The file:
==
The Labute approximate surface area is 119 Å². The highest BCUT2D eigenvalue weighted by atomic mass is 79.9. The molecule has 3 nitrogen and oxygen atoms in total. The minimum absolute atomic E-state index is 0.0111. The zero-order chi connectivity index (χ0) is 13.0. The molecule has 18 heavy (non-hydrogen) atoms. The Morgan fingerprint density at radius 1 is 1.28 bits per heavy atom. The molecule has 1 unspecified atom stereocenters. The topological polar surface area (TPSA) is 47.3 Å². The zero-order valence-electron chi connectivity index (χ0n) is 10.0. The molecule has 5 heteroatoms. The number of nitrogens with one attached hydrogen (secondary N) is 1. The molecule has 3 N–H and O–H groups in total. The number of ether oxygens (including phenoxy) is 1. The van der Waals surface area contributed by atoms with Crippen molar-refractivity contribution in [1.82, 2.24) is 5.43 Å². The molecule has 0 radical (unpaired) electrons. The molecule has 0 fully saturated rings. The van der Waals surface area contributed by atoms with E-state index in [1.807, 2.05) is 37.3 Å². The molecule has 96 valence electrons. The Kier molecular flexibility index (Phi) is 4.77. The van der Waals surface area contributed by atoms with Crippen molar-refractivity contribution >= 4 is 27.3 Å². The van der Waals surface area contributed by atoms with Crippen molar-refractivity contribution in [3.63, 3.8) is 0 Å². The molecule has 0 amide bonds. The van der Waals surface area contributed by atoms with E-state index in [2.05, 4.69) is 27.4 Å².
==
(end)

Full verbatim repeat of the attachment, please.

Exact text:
The Labute approximate surface area is 119 Å². The highest BCUT2D eigenvalue weighted by atomic mass is 79.9. The molecule has 3 nitrogen and oxygen atoms in total. The minimum absolute atomic E-state index is 0.0111. The zero-order chi connectivity index (χ0) is 13.0. The molecule has 18 heavy (non-hydrogen) atoms. The Morgan fingerprint density at radius 1 is 1.28 bits per heavy atom. The molecule has 1 unspecified atom stereocenters. The topological polar surface area (TPSA) is 47.3 Å². The zero-order valence-electron chi connectivity index (χ0n) is 10.0. The molecule has 5 heteroatoms. The number of nitrogens with one attached hydrogen (secondary N) is 1. The molecule has 3 N–H and O–H groups in total. The number of ether oxygens (including phenoxy) is 1. The van der Waals surface area contributed by atoms with Crippen molar-refractivity contribution in [1.82, 2.24) is 5.43 Å². The molecule has 0 radical (unpaired) electrons. The molecule has 0 fully saturated rings. The van der Waals surface area contributed by atoms with E-state index in [1.807, 2.05) is 37.3 Å². The molecule has 96 valence electrons. The Kier molecular flexibility index (Phi) is 4.77. The van der Waals surface area contributed by atoms with Crippen molar-refractivity contribution >= 4 is 27.3 Å². The van der Waals surface area contributed by atoms with Crippen molar-refractivity contribution in [3.63, 3.8) is 0 Å². The molecule has 0 amide bonds. The van der Waals surface area contributed by atoms with E-state index in [2.05, 4.69) is 27.4 Å².